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Saint Dinette adds urban polish to St. Paul's new Lowertown

Saint Dinette is that-away. And it's a direction you want to be going.

Saint Dinette is that-away. And it's a direction you want to be going.

If Strip Club is the bookish older sister who dresses only in vintage and drives a Studebaker no matter what the more practical, Chevy-lovin' neighbors say, then Saint Dinette is the Millennial younger bro who moved to the city, put a hefty down payment on a slick loft, and knows exactly how to stir a proper martini but still plays in his softball league on Tuesdays. 

The gentlemen who brought you The Strip Club Meat and Fish way back eight years ago, long before any culinary trendsters had a twinkle in their eye about the possibilities of the East Side, have opened a second restaurant in Lowertown, Saint Dinette. And just as they were trailblazers with their pretty vintage building up on the east St. Paul hill, they saw an opportunity next to the new ball field and grabbed it. 

The eastern end of Lowertown doesn't even look like its old self anymore — the ball field is a stunner in itself, but then no fewer than four new restaurants have cropped up at its threshold — Saint Dinette, Big River Pizza, Ox Cart Ale House which opens Tuesday), and Heartland Wine Bar, giving the dusty old 'hood a promising new lease on life. 

The Saint Dinette space is the exact opposite of the Strip Club, which charms like an old-timey saloon, all dark reds, shadowy corners, and twisting filigree staircase. SD sits in the vestibule of the ultra-modern Rayette Loft building and maintains that light, bright, clean, of-today aesthetic with poured concrete floors, an open kitchen, and little more ornament than lots of windows and simple white chairs for sitting in. 

The menu is also its very much its own animal, relying on smaller plates and sides, at the kind of convivial price points (lots of stuff at or under $10) that make you declare: "Let's order a bunch of stuff and share, mkay?!" 

And then a bunch of cool things hit the table and you order another round. 

Beef ceviche from Saint Dinette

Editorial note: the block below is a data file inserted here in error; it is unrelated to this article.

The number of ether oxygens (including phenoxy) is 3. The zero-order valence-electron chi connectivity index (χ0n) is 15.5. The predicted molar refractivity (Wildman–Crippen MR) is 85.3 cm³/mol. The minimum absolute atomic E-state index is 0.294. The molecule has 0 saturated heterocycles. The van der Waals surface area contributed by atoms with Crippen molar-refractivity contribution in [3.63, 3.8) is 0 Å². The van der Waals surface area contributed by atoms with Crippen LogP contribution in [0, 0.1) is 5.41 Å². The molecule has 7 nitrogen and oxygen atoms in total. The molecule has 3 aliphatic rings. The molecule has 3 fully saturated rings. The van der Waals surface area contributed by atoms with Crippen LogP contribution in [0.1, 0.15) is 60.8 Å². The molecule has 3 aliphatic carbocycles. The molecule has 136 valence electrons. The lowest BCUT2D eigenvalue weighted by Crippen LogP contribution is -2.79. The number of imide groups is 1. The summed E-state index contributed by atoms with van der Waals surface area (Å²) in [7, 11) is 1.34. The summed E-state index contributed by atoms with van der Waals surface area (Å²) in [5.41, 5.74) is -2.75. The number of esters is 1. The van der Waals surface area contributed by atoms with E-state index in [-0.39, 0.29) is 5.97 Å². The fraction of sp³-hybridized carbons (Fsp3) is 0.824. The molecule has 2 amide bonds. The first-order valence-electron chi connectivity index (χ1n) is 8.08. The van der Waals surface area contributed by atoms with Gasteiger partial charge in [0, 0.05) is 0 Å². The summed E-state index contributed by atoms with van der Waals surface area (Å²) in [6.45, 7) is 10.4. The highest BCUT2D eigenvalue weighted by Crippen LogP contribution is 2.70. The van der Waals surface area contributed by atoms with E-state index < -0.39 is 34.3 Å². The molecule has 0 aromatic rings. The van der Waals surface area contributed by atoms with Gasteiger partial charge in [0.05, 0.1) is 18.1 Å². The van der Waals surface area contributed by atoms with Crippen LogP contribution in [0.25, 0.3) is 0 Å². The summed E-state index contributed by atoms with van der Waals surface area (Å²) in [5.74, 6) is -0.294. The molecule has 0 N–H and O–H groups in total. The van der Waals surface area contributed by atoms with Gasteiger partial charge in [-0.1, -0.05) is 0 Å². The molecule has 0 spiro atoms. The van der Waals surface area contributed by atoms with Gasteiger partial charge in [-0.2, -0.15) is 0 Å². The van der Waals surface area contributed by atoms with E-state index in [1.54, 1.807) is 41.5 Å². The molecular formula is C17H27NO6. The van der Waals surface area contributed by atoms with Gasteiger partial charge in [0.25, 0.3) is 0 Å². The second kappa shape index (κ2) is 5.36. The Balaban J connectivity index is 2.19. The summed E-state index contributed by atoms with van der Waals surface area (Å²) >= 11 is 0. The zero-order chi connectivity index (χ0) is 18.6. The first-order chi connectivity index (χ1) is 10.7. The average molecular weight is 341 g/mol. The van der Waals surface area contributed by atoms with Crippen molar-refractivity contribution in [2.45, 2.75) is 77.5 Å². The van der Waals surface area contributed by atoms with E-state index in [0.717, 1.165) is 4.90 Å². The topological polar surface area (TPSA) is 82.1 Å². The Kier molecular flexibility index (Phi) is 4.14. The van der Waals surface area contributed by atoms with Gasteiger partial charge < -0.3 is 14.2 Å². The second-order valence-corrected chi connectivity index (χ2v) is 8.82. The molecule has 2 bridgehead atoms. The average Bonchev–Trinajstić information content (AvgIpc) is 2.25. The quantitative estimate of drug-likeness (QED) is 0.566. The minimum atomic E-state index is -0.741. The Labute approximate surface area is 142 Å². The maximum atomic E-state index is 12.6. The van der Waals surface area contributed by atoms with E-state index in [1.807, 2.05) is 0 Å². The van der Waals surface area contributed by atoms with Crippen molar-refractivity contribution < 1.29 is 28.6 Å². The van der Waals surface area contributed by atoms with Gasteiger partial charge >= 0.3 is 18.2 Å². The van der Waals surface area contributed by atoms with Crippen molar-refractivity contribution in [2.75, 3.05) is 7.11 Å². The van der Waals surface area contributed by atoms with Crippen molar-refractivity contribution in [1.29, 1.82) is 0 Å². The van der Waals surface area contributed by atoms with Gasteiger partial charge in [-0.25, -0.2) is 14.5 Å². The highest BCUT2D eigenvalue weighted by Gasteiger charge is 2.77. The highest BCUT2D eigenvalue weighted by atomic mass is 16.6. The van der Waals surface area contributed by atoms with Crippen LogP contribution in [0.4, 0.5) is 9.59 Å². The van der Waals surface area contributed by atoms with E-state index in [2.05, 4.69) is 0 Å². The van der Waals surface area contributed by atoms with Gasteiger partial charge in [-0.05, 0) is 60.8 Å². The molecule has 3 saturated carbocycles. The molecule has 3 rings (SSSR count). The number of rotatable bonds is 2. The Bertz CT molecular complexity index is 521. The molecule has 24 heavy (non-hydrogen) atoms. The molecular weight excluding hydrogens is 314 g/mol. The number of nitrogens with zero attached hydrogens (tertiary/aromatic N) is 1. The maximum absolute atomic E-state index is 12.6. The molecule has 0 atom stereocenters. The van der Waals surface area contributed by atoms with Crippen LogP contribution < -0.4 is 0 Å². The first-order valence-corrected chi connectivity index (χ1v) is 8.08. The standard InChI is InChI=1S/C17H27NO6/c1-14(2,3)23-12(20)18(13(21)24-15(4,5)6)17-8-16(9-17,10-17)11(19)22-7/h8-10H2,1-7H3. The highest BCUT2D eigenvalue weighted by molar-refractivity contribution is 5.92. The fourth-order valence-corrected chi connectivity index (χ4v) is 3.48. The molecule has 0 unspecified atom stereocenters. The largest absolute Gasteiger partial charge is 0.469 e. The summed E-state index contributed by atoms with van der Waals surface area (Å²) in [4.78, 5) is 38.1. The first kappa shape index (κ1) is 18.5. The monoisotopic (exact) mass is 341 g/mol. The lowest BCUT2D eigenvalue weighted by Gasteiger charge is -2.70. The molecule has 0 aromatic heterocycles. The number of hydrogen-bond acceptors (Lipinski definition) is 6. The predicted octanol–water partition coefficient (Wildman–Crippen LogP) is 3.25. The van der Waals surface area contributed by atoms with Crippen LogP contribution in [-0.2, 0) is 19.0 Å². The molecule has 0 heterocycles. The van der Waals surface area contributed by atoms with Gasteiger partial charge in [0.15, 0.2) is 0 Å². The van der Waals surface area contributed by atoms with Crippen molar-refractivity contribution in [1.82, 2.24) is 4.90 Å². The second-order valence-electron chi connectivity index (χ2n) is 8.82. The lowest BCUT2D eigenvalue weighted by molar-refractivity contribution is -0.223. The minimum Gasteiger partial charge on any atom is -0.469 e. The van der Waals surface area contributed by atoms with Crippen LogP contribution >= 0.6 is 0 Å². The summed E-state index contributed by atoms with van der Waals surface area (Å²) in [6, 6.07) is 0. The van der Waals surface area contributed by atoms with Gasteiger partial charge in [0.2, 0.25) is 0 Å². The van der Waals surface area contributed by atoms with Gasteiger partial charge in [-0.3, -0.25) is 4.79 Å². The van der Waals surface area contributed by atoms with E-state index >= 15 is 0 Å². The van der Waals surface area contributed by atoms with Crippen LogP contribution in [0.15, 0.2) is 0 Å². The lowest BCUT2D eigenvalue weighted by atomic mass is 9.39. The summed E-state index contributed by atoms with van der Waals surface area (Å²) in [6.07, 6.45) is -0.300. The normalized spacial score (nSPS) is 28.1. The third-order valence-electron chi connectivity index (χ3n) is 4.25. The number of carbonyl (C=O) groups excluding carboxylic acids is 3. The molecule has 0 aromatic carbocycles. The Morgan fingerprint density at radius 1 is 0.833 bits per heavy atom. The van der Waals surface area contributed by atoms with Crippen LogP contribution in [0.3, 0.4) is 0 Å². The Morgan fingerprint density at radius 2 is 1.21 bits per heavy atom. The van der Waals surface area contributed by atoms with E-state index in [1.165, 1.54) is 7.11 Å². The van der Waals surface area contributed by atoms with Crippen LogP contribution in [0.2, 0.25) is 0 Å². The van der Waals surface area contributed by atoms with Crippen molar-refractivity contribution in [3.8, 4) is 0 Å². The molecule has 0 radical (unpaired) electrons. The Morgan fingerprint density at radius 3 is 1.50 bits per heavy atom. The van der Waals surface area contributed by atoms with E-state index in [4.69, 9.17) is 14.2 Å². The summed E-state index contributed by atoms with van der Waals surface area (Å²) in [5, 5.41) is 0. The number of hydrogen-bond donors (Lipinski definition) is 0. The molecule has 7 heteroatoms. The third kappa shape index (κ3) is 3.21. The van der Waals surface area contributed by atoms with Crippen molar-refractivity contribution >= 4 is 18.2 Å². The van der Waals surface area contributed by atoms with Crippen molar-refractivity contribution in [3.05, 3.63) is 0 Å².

Beef ceviche from Saint Dinette

It also reads like a greatest hits of "what cooks and chefs want to eat when they get done working," and even if you are not in fact a cook or a chef, this of course is a good thing, because there are no dogs on this menu, no protein + veg + starch entrees priced at $29, because you're smarter than that, Saint Dinette is better than that, and Lowertown is all grown up now, remember? 

There are a few gotta-have-its, like a perfect, Smash Burger-style double cheeseburger with American cheese and squishy bun and pickles, very reminiscent of the beloved Parlour burger, or as owner Tim Niver mentioned, the one from Au Cheval, a Chicago bar and diner that seems to be inspiring all the good chefs these days with its super-smart takes on iconic American classics like bologna sandwiches, fried chicken, and many ways to treat eggs.

Also get the crinkle-cut fries that wake up the sleeping '70s kid in us, the one that got to pour the frozen fries onto the baking sheet and crank up the oven, all without mom's supervision. Only these ones are hand-cut and deep-fried, naturally, and are mostly what a fry should be — brittle on the outside, lush within, and good for putting down on the table while everyone decides whatever else they want. 

Something called beef ceviche with dulce de leche cream, jicama, and pickled chile played on the senses like busting open a taco and sending it to Le Cordon Bleu. Beef tenderloin gets "cooked" in citrus juice just like a traditional ceviche, and then gets sliced a little thicker than carpaccio so it eats like a cross between that and a tartare. Daubs of dulce de leche crema gave it a sweet edge and toasted beef tongue gave it the familiar funk of a street taco but was also a little like eating whiskers. I can't decide if I wouldn't in fact have rather eaten a taco, but I give it an A for total innovation. I'm still thinking about it. 

Other things to watch for: boudin with potato chips, pickles, and creole mustard —- you don't find boudin just any old place around here; nettle and ramp Parisian gnocchi (Parisian gnocchi gets made with a pate choux dough, and eats like little donuts in sauce. Nick and Eddie used to have one and Saffron does one sometimes and they are worth seeking out and paying for like a bra that fits); and a half roast chicken with dirty rice and gravy. Pair it with one of a half dozen veggie sides, like a spin on Elote that introduces lobster roe, or collards with ham hock and chile. 

Do you see what I see? While Strip Club is a classic American restaurant with a steadfast love of the upper Midwest, Saint Dinette has packed its bags and gone down south. Not only have they headed down the hill (Strip Club is almost a straight shot up Third Street as the crow flies), but like a kid off to the big city, they've shaken of the shackles of the motherland and grabbed the atlas and a bottle of chile sauce on the way out the door.